The better approach is provisioning an immutable (non-changeable) infrastructure: spin up new web servers with upgraded versions and then remove old web servers. 


LifeCycle Rules


As mentioned above, if we edit resource configuration and re-execute terraform apply, TF will first delete previously created resource and then create completely new resource, with new attributes. What if we want TF first to create a new resource and then remove the old one? Or if we don't want old resource to be deleted at all?


To change default behaviour we can use lifecycle rules. They are specified in a lifecycle block. lifecycle is a meta-argument (like depends_on for example).

create_before_destroy = true instruct TF to create a new resource before destroying the old one

prevent_destroy = true prevents any changes to take place that would result in destroying the existing resource.


resource "local_file" "foo" {
    filename = "${path.cwd}/temp/foo.txt"
    content = "This is a text content of the foo file!"
    # file_permission = "0700"
    file_permission = "0777"
    lifecycle {
        # create_before_destroy = true
        prevent_destroy = true
    }
}

If we have prevent_destroy set to true and perform the following sequence of actions:

terraform init
terraform apply
modify file_permission ("0700" -> "0777")
terraform apply

...we'll get the following error:

% terraform apply 
local_file.foo: Refreshing state... [id=db5ca40b5588d44e9ec6c1b4005e11a6fd0c910e]
Error: Instance cannot be destroyed
│ 
│   on main.tf line 1:
│    1: resource "local_file" "foo" {
│ 
│ Resource local_file.foo has lifecycle.prevent_destroy set, but the plan calls for this resource to be destroyed. To avoid this
│ error and continue with the plan, either disable lifecycle.prevent_destroy or reduce the scope of the plan using the -target flag.

This is useful when dealing with resources that must not be accidentally deleted like DB instances. 

terraform destroy can still destroy the resource though. prevent_destroy lifecycle rule prevents destruction that are caused by resource configuration changes and subsequent terraform apply command.

ignore_changes - prevents the resource being updated if any of the attribute from the given list gets updated:

If we have:

resource "local_file" "foo" {
    filename = "${path.cwd}/temp/foo.txt"
    content = "This is a text content of the foo file!"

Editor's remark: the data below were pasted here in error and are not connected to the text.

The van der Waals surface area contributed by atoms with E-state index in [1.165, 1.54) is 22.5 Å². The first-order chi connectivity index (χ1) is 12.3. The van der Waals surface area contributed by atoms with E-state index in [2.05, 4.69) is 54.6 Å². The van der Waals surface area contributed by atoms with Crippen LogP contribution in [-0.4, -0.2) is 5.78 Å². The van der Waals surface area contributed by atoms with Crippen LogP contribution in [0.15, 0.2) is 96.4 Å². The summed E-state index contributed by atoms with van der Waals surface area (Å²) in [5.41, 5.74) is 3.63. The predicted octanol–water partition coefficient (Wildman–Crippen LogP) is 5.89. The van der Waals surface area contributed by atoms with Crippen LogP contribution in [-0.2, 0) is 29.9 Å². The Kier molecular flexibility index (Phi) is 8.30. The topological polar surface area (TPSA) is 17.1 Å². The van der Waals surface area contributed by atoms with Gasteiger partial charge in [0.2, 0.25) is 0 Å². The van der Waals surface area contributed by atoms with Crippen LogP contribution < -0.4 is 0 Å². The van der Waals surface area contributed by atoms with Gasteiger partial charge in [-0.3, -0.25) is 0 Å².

file_permission = "0777"

    lifecycle {
        ignore_changes = [
            content, file_permission
        ]
    }
}

...and execute terraform apply, Terraform will create the file:


  # local_file.foo will be created
  + resource "local_file" "foo" {
      + content             = "This is a text content of the foo file!"
      + directory_permission = "0777"
      + file_permission      = "0777"
      + filename             = "/path/to/temp/foo.txt"
      + id                   = (known after apply)
    }

But if we then change content attribute to:

content = "Use this to test ignore_changes rule"

...and execute terraform apply again, no changes in the resource would happen as this attribute is listed within ignore_changes list:

% terraform apply
local_file.foo: Refreshing state... [id=db5ca40b5511d44e9ec6c1b4005e11a6fd0c910e]

No changes. Your infrastructure matches the configuration.

Terraform has compared your real infrastructure against your configuration and found no differences, so no changes are needed.

Apply complete! Resources: 0 added, 0 changed, 0 destroyed.

To ignore changes in any attribute use the following syntax:

ignore_changes = all


Data Sources


TF uses data sources to read attributes of resources which were provisioned outside the TF (e.g. manually). To define data source, a data block is used:

resource "local_file" "foo" {
    filename = "${path.cwd}/temp/foo.txt"
    content = data.local_file.my_data_source.content
}

# https://registry.terraform.io/providers/hashicorp/local/latest/docs/data-sources/file
data "local_file" "my_data_source" {
    filename = "${path.cwd}/data_source.txt"
}

While resource infrastructure item (managed resource) can be created, updated and destroyed, data infrastructure item (data resource) can be only read from.